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This could lead to the next big breakthrough in common sense AI

You’ve probably heard us say this countless times: GPT-3, the gargantuan AI that spews uncannily human-like language, is a marvel. It’s also largely a mirage. You can tell with a simple trick: Ask it the color of sheep, and it will suggest “black” as often as “white”—reflecting the phrase “black sheep” in our vernacular.

That’s the problem with language models: because they’re only trained on text, they lack common sense. Now researchers from the University of North Carolina, Chapel Hill, have designed a new technique to change that. They call it “vokenization,” and it gives language models like GPT-3 the ability to “see.”

It’s not the first time people have sought to combine language models with computer vision. This is actually a rapidly growing area of AI research. The idea is that both types of AI have different strengths. Language models like GPT-3 are trained through unsupervised learning, which requires no manual data labeling, making them easy to scale. Image models like object recognition systems, by contrast, learn more directly from reality. In other words, their understanding doesn’t rely on the kind of abstraction of the world that text provides. They can “see” from pictures of sheep that they are in fact white.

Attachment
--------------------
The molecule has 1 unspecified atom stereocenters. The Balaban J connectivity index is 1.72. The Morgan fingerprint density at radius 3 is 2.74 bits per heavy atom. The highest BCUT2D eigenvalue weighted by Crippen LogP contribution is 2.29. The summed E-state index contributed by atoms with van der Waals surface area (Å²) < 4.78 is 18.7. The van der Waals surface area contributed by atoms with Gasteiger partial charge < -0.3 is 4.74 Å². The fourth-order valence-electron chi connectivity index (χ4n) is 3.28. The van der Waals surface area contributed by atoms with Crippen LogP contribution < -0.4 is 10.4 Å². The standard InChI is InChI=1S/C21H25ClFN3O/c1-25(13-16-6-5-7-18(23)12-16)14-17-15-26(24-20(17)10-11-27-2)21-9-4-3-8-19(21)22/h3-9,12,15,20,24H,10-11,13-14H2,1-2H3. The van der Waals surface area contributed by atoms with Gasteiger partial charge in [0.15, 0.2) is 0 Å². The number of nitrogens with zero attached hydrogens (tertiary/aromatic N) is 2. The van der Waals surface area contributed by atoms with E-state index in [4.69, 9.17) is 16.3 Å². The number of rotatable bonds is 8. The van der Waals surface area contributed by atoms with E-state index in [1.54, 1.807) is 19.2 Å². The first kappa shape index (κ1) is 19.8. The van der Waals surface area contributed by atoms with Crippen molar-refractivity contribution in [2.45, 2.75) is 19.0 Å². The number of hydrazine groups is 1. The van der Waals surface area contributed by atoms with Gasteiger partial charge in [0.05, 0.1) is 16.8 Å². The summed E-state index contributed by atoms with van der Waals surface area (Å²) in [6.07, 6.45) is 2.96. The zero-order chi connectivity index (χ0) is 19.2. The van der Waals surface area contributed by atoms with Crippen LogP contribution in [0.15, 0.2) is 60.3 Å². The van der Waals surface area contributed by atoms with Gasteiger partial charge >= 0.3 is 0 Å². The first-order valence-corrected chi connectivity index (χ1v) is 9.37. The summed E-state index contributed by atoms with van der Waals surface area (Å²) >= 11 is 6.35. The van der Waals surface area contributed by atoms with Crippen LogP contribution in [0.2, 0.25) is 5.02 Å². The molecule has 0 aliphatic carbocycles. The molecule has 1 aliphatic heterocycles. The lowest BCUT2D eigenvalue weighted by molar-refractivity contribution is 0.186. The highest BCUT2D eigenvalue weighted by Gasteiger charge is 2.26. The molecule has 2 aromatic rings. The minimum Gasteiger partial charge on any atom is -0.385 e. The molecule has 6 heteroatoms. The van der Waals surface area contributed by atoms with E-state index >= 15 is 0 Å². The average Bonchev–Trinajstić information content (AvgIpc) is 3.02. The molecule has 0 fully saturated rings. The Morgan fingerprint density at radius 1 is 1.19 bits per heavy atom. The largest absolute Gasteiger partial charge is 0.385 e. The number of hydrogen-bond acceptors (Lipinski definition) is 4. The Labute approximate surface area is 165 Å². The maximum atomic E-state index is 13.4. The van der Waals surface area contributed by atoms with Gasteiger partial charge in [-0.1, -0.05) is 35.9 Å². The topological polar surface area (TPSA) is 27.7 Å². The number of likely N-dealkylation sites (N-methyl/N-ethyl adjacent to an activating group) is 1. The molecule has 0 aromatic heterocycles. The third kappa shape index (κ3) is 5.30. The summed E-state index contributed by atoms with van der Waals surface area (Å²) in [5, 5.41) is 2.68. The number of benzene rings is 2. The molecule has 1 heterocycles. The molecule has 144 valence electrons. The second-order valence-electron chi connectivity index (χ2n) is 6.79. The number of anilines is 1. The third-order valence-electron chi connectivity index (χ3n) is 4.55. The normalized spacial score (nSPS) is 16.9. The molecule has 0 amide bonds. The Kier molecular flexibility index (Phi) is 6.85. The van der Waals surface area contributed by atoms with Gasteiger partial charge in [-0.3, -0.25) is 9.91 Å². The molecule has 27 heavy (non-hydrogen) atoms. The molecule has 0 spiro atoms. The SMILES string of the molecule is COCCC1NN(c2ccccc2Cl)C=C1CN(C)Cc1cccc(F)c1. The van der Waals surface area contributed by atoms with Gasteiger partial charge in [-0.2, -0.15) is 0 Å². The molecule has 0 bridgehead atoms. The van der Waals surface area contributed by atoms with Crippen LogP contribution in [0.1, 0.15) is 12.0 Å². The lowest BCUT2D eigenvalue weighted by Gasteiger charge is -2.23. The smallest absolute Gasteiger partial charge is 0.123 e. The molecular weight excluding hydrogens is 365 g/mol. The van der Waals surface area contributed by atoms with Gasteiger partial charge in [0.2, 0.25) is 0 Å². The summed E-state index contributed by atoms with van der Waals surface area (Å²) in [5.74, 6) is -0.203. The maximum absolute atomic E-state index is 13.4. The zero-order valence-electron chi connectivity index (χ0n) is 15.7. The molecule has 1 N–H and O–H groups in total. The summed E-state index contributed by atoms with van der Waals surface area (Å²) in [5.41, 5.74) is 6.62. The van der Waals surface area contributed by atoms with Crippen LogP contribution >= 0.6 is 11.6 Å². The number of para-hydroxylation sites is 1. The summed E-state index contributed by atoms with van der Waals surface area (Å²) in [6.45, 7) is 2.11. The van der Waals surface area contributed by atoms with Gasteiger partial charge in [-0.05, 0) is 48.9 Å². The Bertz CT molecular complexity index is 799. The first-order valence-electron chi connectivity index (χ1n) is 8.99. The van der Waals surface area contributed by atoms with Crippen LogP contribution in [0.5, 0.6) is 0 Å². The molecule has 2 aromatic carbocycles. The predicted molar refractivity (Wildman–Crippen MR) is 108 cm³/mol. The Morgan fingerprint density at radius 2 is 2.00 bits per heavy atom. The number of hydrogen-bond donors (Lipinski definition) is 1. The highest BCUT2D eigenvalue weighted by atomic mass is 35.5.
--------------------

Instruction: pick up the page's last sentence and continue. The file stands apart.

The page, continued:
AI models that can parse both language and visual input also have very practical uses. If we want to build robotic assistants, for example, they need computer vision to navigate the world and language to communicate about it to humans.

The original article can be found here.

To support for AI technology and development for social impact, Michael Dukakis Institute for Leadership and Innovation (MDI) and Artificial Intelligence World Society (AIWS.net) has developed AIWS Ethics and Practice Index to measure the ethical values and help people achieve well-being and happiness, as well as solve important issues, such as SDGs. In this effort, Michael Dukakis Institute for Leadership and Innovation (MDI) invites participation and collaboration with think tanks, universities, non-profits, firms, and other entities that share its commitment to the constructive and development of full-scale AI for world society.